If there is a written portion to the application, it goes without saying: don’t put it off until the last minute! You can expect some personal questions, and questions about your relationship to dance. Taking time to think about your answers will benefit you in the long run. It’s a good idea to get a trusted mentor to look over your application before you submit it to check for spelling errors or other mistakes. At a conservatory or longer term dance program, the person who you are inside and out will matter more to the director and those looking over your application. Don’t prioritize your dance materials and preparation to the extent that you forget about other parts of the application. ALL parts of the application process are important!
It will also help to fully understand the specific program that you are applying for. How long is the program, and how many students are accepted each year? If there are grades, how does that work? Even things like location, and the amount of time the program has existed for will affect how it operates. Learning more about the program can also help you choose if you end up being accepted to more than one.
When is the Audition?
Are you prepared to arrive early to the audition? The audition starts from the moment you walk in the door, and the saying “early is on time, on time is late” can hold true in scenarios like an audition. Some directors can make cuts on your level of preparedness alone, so don’t overlook this; plan for it instead.
If it’s online, do you have the correct time-zone? If there is a callback date, do you know when it is, and are you prepared to be available then?
Why are YOU the Best Choice?
The ‘why’ question for auditions often applies more to dance company auditions, where the reason for holding auditions can be anything from expanding the company, to a change in direction, or to replace certain members that have left. In a conservatory and annual dance program, there is the expectation that new students are accepted yearly, just like the college admissions process.
In this case, it might be more helpful to flip the question back on yourself: Why do you want to be a part of this program or conservatory? Why are you the right choice? And why do you want to continue dancing? Even if you are never asked these questions out loud, if you have gotten curious about the answers, it will be visible in the way you show up and hold yourself throughout the audition. If you have a minute after reading this, take out some pen and paper and try answering some of them.
Writing everything out can be a helpful way to check if you really know what is being asked of you in the audition, and what will be expected of you once you are accepted into the program. Because some of the above questions may seem obvious, but you’d be surprised how easy it is to overlook important details.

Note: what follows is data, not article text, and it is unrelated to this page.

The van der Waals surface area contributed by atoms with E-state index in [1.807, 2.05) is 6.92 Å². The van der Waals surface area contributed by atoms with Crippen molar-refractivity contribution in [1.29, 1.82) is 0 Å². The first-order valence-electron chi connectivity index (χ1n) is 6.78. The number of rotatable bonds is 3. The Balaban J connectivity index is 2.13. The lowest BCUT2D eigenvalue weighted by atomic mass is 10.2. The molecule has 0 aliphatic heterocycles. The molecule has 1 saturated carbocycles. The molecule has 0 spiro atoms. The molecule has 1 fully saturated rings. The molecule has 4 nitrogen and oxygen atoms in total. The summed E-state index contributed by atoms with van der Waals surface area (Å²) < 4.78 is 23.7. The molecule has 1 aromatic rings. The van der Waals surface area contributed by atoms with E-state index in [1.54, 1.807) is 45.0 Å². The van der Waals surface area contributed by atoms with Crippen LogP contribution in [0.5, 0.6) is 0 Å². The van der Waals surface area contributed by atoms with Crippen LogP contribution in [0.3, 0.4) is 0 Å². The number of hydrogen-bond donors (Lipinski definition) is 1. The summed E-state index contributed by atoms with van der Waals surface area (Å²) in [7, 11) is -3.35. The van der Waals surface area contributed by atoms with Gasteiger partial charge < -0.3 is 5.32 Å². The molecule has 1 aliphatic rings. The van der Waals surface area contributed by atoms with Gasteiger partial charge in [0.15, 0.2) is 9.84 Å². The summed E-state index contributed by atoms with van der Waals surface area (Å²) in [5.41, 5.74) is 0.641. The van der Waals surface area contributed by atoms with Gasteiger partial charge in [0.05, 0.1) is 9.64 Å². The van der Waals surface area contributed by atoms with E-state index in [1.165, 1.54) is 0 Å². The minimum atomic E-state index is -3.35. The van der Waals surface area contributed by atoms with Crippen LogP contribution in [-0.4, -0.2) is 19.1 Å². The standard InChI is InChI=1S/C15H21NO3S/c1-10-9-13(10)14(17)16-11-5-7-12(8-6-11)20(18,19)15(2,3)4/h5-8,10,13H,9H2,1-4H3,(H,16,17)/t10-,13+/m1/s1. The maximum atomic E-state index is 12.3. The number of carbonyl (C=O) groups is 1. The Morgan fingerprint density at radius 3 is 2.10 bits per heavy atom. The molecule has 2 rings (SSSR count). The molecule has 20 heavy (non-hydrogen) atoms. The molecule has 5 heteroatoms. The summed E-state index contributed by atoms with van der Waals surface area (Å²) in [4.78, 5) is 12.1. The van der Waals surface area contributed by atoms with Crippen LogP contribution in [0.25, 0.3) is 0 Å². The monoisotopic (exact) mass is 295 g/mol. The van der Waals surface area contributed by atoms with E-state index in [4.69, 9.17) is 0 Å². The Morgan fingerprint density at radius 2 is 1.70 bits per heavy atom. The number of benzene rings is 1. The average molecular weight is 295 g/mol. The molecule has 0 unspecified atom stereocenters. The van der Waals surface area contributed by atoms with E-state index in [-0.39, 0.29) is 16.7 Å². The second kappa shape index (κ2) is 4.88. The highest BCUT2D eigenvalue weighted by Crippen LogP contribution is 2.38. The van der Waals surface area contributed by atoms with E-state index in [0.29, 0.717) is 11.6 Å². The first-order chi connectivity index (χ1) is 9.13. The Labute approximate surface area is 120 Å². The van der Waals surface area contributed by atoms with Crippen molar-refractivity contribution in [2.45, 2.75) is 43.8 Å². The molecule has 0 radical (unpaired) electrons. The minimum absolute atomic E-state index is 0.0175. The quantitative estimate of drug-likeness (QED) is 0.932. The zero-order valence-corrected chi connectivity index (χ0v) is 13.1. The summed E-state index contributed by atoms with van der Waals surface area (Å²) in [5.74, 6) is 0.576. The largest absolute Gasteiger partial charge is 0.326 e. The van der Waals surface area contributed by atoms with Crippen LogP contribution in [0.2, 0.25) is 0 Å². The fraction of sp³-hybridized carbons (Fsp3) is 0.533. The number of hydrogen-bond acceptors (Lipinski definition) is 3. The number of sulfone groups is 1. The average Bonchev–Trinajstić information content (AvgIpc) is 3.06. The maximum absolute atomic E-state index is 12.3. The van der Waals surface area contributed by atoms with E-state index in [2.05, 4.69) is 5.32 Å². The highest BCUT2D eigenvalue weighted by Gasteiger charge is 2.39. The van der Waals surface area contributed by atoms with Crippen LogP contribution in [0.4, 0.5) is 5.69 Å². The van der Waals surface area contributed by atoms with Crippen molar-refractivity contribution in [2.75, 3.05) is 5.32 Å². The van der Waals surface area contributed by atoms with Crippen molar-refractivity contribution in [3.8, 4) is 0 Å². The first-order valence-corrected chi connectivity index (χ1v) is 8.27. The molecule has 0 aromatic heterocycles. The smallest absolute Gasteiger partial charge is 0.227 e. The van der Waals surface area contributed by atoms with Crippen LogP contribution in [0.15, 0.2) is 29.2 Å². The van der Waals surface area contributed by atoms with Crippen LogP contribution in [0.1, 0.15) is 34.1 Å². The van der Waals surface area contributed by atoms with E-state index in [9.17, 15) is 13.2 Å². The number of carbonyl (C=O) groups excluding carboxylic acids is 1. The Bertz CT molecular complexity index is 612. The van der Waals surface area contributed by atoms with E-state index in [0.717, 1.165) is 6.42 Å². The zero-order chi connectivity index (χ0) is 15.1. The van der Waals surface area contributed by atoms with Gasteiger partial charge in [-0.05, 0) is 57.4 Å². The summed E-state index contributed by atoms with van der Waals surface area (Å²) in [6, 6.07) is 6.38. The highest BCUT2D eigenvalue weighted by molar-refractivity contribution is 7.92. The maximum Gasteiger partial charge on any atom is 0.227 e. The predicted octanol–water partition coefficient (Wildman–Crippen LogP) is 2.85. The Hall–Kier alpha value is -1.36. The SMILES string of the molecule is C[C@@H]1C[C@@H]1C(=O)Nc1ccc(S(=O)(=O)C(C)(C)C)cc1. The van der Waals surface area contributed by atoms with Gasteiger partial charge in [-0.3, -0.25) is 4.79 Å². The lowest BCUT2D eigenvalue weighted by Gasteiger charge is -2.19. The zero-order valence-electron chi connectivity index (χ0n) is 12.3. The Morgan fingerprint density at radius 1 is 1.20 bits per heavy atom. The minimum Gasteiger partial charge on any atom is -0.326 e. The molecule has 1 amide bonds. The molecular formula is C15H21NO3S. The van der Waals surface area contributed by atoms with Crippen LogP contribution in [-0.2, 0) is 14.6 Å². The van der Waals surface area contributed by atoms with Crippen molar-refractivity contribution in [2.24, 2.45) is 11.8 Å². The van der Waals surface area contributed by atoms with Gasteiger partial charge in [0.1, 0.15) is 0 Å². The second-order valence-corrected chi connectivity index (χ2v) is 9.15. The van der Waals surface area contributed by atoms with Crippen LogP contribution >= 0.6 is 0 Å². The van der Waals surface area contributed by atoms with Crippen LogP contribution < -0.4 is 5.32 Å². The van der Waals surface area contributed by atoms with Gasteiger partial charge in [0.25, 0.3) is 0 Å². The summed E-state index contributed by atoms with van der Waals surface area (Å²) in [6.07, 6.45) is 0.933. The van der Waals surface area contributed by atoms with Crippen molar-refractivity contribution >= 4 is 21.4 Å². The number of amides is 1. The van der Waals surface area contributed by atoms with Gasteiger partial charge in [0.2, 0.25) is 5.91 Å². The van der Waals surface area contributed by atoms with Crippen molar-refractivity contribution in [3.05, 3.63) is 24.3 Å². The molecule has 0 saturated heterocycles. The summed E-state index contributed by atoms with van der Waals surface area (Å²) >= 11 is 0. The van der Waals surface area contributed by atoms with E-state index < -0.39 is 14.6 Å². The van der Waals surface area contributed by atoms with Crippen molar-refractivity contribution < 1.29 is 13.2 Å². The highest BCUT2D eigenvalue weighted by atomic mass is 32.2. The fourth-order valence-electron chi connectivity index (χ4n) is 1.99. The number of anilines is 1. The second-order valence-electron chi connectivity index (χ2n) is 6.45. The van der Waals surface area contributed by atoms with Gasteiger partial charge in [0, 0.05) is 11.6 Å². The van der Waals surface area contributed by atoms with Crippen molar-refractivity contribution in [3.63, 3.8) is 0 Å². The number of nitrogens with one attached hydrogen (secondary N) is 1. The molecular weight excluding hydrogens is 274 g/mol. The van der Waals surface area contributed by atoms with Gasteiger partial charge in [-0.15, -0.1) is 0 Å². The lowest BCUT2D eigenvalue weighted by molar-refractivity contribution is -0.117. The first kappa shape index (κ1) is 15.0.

When You Get In… Or You Don’t!
Everyone at the “casting table” or behind the screen watching your submissions, they’re all rooting for you to succeed. It is your job to show up and shine to the best of your ability, so they can make the right decision.
Whether you get a “Congrats! We are thrilled to accept you,” or an “Unfortunately we will not be accepting you…” you should be proud of yourself for auditioning and you absolutely should try again. Art is subjective, you aren’t everyone’s cup of tea, and that’s awesome! There are also many different ways to train and further your dance career, and a conservatory is just one route. While we encourage you to follow your dreams and re-apply to any program that you really want to be a part of, it’s also healthy to consider that a rejection might push you towards a new path that will better suit you in the long run.
If you are accepted, celebrate and thank everyone who has supported you as an artist to get to this awesome achievement! If you get a rejection, know that even if you have a long and healthy dance career, you are guaranteed to hear “No,” maybe just as often as you hear “Yes!” Whatever response you end up getting, congratulate yourself for putting yourself out there. Believe in yourself through hardship and through success, and you will be a stronger dancer and human for it.
Oh, and if it wasn’t already obvious—we are definitely rooting for you too!
Auditions for the CLI Conseratory’s 2022-2023 class are open! Head to our auditions page for information and to sign up for updates on the conservatory.
For more information on the CLI Conservatory, check out our CLI Conservatory homepage where you can learn more about our amazing program.